RIVERSIDE, Calif. — The average price of a gallon of regular gasoline in Los Angeles County is $1.79 higher than one year ago.

Even though gas is generally cheaper inland, any increase is a big deal for one food bank trying to reach all of the Inland Empire.

Feeding America Riverside|San Bernardino distributes more than 2 million pounds of food per month, directly and through hundreds of local nonprofit partners.

Programs director Jacqueline Arias does a lot more than sit behind a desk. She often packs and hands off the goods to drivers doing home deliveries, many of whom are paid by the food ordering app DoorDash because it’s getting too expensive for volunteers.

“With the surge in prices, it just becomes really hard to get those volunteers, especially in the areas that are so much farther away,” Arias said.

The regional food bank covers both Riverside and San Bernardino counties while paying an extra $2,000 a month for transportation. The food bank reported in February fuel expenses reached record costs, greater than $5,200. It’s throwing the budget all out of whack.

Their partners are feeling it too. Even though Malek Bendelhoum founded and leads the nonprofit Sahaba Initiative, he’s not above restocking the food pantry.

“Doesn’t matter whether we’re a board member or what our position is — there’s work to be done,” he said.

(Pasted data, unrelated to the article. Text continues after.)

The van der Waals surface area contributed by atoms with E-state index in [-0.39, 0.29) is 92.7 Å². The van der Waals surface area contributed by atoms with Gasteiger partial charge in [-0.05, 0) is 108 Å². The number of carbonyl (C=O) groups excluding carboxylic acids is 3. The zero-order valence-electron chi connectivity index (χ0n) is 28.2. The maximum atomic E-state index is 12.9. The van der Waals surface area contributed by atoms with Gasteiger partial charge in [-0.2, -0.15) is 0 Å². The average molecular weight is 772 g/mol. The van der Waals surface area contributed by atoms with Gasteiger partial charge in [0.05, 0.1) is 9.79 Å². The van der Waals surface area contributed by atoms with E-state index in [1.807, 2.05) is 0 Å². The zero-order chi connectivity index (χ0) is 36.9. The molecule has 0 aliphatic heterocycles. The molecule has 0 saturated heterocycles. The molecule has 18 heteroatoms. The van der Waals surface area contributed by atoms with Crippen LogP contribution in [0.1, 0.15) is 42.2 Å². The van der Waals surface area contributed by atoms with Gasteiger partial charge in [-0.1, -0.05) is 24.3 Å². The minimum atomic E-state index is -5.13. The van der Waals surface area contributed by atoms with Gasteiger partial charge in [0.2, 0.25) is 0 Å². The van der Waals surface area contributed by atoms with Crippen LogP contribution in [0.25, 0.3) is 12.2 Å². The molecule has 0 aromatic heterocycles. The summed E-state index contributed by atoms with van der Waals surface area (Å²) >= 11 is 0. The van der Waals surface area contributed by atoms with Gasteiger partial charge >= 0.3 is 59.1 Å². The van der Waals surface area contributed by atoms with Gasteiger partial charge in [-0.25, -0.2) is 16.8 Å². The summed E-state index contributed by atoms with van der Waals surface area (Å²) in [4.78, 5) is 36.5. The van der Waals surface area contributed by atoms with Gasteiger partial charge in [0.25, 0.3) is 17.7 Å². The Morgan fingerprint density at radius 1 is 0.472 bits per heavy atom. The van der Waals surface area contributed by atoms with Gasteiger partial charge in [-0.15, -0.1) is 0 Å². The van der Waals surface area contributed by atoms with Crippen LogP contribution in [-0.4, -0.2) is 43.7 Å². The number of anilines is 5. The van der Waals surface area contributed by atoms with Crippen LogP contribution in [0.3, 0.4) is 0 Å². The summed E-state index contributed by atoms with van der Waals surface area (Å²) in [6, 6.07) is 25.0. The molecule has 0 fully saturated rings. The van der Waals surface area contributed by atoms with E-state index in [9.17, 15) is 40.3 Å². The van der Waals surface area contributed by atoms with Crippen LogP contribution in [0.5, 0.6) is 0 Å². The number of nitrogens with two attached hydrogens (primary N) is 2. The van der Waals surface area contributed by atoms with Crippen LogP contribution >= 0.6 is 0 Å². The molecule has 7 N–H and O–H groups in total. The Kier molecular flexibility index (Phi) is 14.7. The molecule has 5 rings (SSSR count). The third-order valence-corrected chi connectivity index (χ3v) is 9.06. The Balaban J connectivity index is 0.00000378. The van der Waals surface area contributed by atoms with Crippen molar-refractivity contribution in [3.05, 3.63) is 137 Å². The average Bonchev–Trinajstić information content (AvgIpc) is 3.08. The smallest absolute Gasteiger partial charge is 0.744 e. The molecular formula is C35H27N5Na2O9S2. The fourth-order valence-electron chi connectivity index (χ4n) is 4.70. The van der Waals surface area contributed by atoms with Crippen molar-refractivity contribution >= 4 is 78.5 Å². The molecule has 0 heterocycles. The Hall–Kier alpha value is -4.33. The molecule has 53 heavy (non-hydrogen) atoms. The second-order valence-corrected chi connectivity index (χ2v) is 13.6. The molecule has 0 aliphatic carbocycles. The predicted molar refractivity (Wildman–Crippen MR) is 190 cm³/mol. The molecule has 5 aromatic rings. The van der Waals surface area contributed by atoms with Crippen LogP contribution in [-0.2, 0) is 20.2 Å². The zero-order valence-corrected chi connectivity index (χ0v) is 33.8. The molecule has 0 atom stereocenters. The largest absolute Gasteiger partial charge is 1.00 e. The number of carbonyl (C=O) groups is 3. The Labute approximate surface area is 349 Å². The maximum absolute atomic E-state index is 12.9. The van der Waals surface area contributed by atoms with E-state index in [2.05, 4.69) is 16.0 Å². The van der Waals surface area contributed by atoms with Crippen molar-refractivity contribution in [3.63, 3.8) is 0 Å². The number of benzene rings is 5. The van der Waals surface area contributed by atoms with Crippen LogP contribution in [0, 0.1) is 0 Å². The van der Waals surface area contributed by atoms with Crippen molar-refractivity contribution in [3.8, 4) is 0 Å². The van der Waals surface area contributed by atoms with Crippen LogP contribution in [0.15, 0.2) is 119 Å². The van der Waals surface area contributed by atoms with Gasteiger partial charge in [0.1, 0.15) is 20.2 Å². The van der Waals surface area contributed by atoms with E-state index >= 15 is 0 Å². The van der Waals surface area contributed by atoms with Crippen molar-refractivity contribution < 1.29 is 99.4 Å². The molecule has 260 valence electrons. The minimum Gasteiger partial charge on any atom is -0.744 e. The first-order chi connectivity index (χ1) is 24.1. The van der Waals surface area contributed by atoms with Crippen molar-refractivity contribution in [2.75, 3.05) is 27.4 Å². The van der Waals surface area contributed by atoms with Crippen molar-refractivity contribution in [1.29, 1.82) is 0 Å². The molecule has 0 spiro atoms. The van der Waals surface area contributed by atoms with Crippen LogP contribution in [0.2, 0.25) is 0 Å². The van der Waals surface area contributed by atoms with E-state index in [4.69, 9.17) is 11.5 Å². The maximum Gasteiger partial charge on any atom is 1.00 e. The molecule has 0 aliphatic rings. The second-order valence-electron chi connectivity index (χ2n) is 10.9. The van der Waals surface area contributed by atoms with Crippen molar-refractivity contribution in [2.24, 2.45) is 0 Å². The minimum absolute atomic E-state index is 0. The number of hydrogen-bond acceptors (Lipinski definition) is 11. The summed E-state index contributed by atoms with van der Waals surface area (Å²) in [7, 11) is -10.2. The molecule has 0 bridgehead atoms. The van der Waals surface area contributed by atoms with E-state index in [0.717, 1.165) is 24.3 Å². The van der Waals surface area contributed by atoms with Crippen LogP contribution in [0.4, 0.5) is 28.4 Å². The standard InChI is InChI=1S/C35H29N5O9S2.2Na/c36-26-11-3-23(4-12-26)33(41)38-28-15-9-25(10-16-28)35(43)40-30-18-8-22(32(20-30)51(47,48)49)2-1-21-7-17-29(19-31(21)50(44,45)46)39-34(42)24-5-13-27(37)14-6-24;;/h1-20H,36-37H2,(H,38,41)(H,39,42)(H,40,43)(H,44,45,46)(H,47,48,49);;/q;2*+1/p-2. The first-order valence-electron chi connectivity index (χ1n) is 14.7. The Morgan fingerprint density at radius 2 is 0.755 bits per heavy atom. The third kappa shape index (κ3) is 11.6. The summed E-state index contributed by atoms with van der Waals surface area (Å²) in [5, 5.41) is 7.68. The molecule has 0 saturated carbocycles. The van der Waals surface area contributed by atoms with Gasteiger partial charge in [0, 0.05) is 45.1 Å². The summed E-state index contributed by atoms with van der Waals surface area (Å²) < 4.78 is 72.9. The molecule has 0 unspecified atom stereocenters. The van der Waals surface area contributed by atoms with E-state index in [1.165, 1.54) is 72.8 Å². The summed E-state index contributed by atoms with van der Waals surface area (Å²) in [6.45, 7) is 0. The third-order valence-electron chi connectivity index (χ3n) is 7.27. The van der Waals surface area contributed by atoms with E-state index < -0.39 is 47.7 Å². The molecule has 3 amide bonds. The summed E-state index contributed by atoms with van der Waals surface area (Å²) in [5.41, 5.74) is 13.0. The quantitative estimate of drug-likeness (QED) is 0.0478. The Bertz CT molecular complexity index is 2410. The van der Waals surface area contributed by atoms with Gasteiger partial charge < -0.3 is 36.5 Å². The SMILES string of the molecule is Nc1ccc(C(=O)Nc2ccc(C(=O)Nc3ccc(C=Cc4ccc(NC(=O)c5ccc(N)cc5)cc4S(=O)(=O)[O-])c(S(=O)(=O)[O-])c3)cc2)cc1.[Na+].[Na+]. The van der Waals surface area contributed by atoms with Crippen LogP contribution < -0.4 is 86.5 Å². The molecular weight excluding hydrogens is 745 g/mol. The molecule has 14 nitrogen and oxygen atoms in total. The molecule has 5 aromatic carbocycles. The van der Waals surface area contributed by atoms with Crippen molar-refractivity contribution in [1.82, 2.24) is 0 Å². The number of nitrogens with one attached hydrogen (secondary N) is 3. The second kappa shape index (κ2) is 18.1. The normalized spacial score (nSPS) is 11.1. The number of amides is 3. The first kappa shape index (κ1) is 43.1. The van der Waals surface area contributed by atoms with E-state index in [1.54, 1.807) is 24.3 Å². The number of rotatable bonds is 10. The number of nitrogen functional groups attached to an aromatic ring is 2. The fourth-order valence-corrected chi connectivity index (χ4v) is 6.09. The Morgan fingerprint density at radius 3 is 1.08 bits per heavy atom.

Bendelhoum is doing less trips between Sahaba’s headquarters in San Bernardino and the food bank, with larger loads. This is the mental Tetris that Bendelhoum plays to ensure no one goes hungry because the more money that goes toward gas, that means less money for nutritious food and social services.

For now, Bendelhoum is squeezing the most out of every drive and finding room in the budget for growing transportation costs.

“Our faith teaches us that we should help those that are in need no matter who they are, no matter who we are. If we’re in a position to help those that are in need, we have to help those that are in need,” he said.

Arias draws inspiration from her own experiences.

“I grew up not necessarily knowing where my next meal was coming from, so it feels really, really good to be able to help families ‘cause I know the predicament that they’re in.”